Tuesday, December 14, 2010

As Christmas approached and the weather became colder, Faustina assumed her pear-shaped winter body and spent the evenings curled up in her basket by the boiler in the kitchen, while Sophia stirred various mixtures stiff with fruit and nuts and laced with brandy.
Barbara Pym, An Unsuitable Attachment

Friday, December 10, 2010

the dude's good

Actors receive all kinds of Oscars. A common one is the Oops, Our Bad Oscar, awarded for a good performance when (more importantly) the recipient is getting up there in years and/or overdue for some general recognition and/or was snubbed embarrassingly in previous years. Jeff Bridges' 2009 Academy Award for Crazy Heart, which some claimed was that kind of classic Overdue Oscar, was actually for something else if you ask me: smoking.

There has never been a smoker like Bridges in films, and when I say that I am thinking of all film smokers and all smoking movies, from Bogie to Now, Voyager. Bridges' relationship with things he lights on fire and sticks in his mouth creates a parallel world of expression in film that he uses to great advantage and it deserves some recognition beyond the tiny gold cigarette that must be dangling from the mouth of his Oscar.

It started in his earliest work. Bridges smokes in a scene at the end of The Last Picture Show (1971) before he ships off to Korea, his uniform--and his cigarette---hinting at adulthood. Even then Bridges shows some of his classic smoking gestures, including holding his fingers close to his face and tilting his head down as he inhales.

In Starman (1984), Bridges depicts an alien come to earth who in one scene learns to smoke for the first time, (showing us, maybe, how he learned to do it) and before dissolving into a coughing jag that demonstrates the classic Bridges hollow-cheeked suck:

Among other parts in the 80s, Bridges was a post-war smoking innoventor in Tucker (1988):

before the role that I think earned him a gold medal as a movie smoker, The Fabulous Baker Boys (1989), which, I'm sorry to tell the film industry, cigarette manufacturers, and my mother, made me want to smoke. I already smoked occasionally, but his character made me want to smoke better.

Taciturn, hooded-eyed pianist Jack Baker is a virtuoso smoker rendered in Bridges' naturalistic acting style, which extends into the smoking as well. Bridges is smart in that he doesn't pretend he's not smoking or minimize his movements. Nor does he try to look as if--or avoid appearing as if--he's too cool for the activity; he engages with it, looks foolish doing it on occasion, has some big gestures the way real smokers do, revels in the sensuality of it. It's subtle in human ways, not classically cinematic ones.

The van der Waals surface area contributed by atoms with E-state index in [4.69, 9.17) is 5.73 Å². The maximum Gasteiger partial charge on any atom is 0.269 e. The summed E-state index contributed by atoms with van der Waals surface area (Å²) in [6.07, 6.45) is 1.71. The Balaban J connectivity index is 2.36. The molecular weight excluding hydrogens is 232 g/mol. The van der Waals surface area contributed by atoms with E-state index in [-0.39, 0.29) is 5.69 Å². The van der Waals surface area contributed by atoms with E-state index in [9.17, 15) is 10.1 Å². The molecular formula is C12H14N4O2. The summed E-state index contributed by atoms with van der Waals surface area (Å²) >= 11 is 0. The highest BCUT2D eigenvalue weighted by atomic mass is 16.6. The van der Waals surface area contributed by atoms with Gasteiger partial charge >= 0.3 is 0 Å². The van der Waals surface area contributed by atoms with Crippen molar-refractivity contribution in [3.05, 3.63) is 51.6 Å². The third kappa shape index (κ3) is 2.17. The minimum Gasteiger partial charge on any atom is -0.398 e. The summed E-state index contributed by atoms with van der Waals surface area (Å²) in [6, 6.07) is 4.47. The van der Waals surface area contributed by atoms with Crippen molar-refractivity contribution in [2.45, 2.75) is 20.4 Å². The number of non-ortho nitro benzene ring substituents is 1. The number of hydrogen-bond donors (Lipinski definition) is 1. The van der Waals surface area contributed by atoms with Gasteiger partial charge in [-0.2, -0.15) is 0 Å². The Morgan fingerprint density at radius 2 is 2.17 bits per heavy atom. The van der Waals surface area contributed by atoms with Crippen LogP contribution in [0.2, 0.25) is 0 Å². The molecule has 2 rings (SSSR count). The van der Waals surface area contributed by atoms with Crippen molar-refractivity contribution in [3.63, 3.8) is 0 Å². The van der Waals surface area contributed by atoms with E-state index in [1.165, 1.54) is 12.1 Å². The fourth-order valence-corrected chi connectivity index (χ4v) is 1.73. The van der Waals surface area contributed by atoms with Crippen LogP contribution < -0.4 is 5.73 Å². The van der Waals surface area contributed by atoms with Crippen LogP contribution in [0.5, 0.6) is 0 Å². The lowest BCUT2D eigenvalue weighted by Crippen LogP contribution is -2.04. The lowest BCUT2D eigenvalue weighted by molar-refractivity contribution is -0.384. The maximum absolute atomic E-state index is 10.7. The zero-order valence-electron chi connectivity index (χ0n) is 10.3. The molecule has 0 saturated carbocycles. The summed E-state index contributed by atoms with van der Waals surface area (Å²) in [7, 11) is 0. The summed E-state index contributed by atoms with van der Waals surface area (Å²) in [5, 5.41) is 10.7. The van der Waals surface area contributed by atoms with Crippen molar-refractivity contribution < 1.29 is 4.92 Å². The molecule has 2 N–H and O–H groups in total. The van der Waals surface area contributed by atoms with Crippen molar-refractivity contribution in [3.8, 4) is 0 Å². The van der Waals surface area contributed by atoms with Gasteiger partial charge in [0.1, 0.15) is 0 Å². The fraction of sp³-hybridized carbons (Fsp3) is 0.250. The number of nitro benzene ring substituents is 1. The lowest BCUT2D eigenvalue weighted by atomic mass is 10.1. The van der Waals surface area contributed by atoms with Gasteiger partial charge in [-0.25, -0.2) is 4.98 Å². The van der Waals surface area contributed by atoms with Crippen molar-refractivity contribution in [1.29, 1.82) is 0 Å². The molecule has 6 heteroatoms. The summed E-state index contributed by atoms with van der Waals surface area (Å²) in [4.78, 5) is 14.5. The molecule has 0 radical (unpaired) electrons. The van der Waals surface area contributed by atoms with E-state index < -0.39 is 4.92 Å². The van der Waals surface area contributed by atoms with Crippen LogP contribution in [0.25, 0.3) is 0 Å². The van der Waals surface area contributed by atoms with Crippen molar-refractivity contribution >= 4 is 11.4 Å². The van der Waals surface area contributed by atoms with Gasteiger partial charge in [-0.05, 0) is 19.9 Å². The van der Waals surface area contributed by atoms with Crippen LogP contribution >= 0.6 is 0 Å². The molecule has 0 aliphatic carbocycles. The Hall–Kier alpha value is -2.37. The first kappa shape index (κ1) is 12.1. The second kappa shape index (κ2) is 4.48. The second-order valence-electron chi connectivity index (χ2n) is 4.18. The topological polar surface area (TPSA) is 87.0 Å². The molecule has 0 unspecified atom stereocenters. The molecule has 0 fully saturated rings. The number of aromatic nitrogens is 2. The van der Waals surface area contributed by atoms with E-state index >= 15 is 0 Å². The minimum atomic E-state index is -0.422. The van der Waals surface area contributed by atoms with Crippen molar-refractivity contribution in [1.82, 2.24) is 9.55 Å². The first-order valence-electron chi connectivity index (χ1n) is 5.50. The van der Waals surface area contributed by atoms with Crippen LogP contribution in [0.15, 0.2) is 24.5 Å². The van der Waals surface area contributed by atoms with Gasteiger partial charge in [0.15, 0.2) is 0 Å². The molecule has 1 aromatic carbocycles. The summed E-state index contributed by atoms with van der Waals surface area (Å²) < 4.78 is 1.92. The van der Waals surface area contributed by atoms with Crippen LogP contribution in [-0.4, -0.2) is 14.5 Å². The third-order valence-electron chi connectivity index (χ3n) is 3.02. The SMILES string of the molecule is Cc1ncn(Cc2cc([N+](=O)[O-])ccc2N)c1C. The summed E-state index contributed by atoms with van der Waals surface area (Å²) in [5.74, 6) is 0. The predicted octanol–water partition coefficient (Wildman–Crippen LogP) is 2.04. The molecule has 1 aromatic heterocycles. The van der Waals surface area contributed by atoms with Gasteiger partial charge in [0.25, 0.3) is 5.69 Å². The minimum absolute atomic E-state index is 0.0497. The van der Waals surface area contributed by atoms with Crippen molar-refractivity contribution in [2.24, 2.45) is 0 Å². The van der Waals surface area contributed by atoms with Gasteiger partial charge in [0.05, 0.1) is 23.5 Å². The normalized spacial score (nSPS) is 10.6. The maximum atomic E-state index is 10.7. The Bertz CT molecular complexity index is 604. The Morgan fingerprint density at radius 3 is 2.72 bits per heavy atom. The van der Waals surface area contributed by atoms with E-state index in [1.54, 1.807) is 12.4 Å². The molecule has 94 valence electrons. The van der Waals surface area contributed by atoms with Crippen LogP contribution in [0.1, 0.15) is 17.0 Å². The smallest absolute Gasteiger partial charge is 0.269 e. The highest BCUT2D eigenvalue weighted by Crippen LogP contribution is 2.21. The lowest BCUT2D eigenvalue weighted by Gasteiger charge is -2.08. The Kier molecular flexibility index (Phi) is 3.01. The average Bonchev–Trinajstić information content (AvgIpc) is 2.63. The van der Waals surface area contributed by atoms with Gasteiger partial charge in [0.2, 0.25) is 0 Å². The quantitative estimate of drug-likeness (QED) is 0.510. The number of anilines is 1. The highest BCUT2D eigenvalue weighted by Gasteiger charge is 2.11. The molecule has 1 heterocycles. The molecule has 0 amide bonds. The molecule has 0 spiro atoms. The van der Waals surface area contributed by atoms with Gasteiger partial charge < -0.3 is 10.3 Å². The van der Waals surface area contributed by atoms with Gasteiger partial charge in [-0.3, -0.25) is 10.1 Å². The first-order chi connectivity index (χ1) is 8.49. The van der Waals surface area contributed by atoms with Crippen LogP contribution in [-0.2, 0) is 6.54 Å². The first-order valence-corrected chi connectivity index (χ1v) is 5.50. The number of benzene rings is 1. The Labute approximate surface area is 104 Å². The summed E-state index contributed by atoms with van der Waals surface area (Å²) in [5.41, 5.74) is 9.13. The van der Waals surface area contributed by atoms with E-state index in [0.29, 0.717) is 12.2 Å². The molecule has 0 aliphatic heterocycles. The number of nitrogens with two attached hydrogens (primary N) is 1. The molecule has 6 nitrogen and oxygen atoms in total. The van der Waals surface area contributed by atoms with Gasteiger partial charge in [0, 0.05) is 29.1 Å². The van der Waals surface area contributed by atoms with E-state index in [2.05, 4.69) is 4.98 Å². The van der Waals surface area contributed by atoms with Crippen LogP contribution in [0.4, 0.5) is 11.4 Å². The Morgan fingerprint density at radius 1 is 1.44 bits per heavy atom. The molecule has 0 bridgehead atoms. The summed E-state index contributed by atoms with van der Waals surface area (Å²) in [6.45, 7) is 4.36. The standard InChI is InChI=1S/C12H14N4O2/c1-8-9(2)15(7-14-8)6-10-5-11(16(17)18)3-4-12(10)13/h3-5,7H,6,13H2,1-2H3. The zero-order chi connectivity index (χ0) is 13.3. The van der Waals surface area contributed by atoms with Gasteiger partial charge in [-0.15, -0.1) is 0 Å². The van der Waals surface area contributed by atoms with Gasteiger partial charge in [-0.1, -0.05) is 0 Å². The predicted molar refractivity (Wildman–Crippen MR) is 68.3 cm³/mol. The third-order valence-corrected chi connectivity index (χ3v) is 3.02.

In The Fabulous Baker Boys he luxuriates in long, long scenes of smoking, letting it speak for him--indulging in the smoking even as his character remains coldly closed off. He employs some classic Bridges stuff such as the Dangle, which should look stupid--he talks with the cigarette wobbling in his lips, his eyes screwed up against the smoke, his lower lip pushed up in a silly way to keep it there--but on Bridges doesn't:

He has a distinct way of dragging hard on a cigarette then pulling it out of his mouth at the very last minute before speaking a line to punctuate it, showing that he is thinking and paying attention, but controlling his involvement in the scene until he's ready. He keeps his fingers poised over the cigarette and very close to his mouth the whole time before quickly whipping it out to the side, speaking quietly in the space his gestures have created:

He does this constantly in Baker Boys, accompanied always by the Bridges Suck, which can look goofy or voluptuous, but is always right there in the front of his mouth:

Here it is again in Blown Away (1994):

It goes without saying that somebody who's won a Smoking Oscar has demonstrated versatility in different smoking media, such as evil cigar smoking in Iron Man (2008):
presidential smoke rings in The Contender (2000):
more period smoking in Seabiscuit (2003):
and completely convincing pot smoking (which Bridges apparently quit during production) in The Big Lebowski (1998). The scenes in which the Dude smokes do a lot to show us who this guy is. He smokes like a real pothead: with ease, without worry about how he looks or with nervous attention to paraphernalia, but with a nonetheless dogged and sometimes myopic attention.

Bridges is really good at using smoking as a signifier of dissolute characters and of vulnerability in general, such as the alcoholic ex jail-bird in American Heart (1992) (the thumb push on the bottom lip--also a Bridges move):

and in Crazy Heart, which is among other things something of a paean to smoking. It is an absolute tapestry of debauched, repetitive physical gestures. He's almost never without one:
This was the first film of Bridges' I saw that made me think: is this ultimately a (big, sophisticated, chronic) tic? A crutch? It's so distinctive, so wholesale--there is major risk in doing something on such a big scale. His smoking characters smoke onscreen a lot, and it seems like there are more and more of them. It's either really convincing or the air's so thick with gestures you can't see past it.

True Grit, the Coen brothers sorta-remake with Bridges in the John Wayne role, which opens December 22, appears to be a possible apogee of Bridges' onscreen smoking. Even the trailer feels smoky, with all its grays and browns and outdoor shots and period quality:
Playing Rooster Cogburn gives him the opportunity to work an extremely boiled-down, aged, potent version of classic Bridges acting, full of vulnerabilities and gestures and (hand-rolled) cigarette smoking. I am guessing he will be great, if he doesn't tip over into growly caricature. Either way, though, it looks like Bridges' role as King of Cinesmoking is secure. No matter how you feel about smoking--it makes me ill now, I'm sorry to say; my days of hoping to imitate the Bridges insouciance are long gone--he sure is good at it.